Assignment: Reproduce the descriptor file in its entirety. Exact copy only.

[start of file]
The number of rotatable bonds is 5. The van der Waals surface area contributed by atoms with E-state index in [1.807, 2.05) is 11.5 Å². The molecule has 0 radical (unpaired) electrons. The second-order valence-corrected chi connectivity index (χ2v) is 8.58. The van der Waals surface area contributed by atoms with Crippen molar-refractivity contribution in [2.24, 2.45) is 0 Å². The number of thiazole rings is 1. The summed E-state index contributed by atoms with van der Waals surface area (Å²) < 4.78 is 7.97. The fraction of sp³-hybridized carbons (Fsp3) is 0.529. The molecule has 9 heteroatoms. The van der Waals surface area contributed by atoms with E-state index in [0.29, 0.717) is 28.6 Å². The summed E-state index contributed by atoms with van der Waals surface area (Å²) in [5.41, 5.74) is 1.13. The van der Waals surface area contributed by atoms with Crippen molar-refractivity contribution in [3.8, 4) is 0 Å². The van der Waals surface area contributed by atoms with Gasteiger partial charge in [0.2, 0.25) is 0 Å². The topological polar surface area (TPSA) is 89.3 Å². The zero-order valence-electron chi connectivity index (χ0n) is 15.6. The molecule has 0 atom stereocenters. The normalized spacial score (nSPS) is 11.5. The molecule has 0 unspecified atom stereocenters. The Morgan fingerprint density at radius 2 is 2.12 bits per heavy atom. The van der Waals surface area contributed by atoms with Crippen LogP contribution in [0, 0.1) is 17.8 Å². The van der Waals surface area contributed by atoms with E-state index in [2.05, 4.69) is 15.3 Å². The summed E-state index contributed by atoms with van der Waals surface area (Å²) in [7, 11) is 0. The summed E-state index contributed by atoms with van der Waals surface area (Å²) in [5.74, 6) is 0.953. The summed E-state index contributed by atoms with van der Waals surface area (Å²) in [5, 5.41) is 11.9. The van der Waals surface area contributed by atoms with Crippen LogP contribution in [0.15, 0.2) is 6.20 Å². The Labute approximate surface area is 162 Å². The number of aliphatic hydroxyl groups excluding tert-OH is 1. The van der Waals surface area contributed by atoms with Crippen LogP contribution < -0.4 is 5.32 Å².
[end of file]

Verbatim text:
The number of rotatable bonds is 5. The van der Waals surface area contributed by atoms with E-state index in [1.807, 2.05) is 11.5 Å². The molecule has 0 radical (unpaired) electrons. The second-order valence-corrected chi connectivity index (χ2v) is 8.58. The van der Waals surface area contributed by atoms with Crippen molar-refractivity contribution in [2.24, 2.45) is 0 Å². The number of thiazole rings is 1. The summed E-state index contributed by atoms with van der Waals surface area (Å²) < 4.78 is 7.97. The fraction of sp³-hybridized carbons (Fsp3) is 0.529. The molecule has 9 heteroatoms. The van der Waals surface area contributed by atoms with E-state index in [0.29, 0.717) is 28.6 Å². The summed E-state index contributed by atoms with van der Waals surface area (Å²) in [5.41, 5.74) is 1.13. The van der Waals surface area contributed by atoms with Crippen molar-refractivity contribution in [3.8, 4) is 0 Å². The van der Waals surface area contributed by atoms with Gasteiger partial charge in [0.2, 0.25) is 0 Å². The topological polar surface area (TPSA) is 89.3 Å². The zero-order valence-electron chi connectivity index (χ0n) is 15.6. The molecule has 0 atom stereocenters. The normalized spacial score (nSPS) is 11.5. The molecule has 0 unspecified atom stereocenters. The Morgan fingerprint density at radius 2 is 2.12 bits per heavy atom. The van der Waals surface area contributed by atoms with Crippen LogP contribution in [0, 0.1) is 17.8 Å². The van der Waals surface area contributed by atoms with E-state index in [2.05, 4.69) is 15.3 Å². The summed E-state index contributed by atoms with van der Waals surface area (Å²) in [7, 11) is 0. The summed E-state index contributed by atoms with van der Waals surface area (Å²) in [5.74, 6) is 0.953. The summed E-state index contributed by atoms with van der Waals surface area (Å²) in [5, 5.41) is 11.9. The van der Waals surface area contributed by atoms with Crippen LogP contribution in [0.15, 0.2) is 6.20 Å². The Labute approximate surface area is 162 Å². The number of aliphatic hydroxyl groups excluding tert-OH is 1. The van der Waals surface area contributed by atoms with Crippen LogP contribution < -0.4 is 5.32 Å².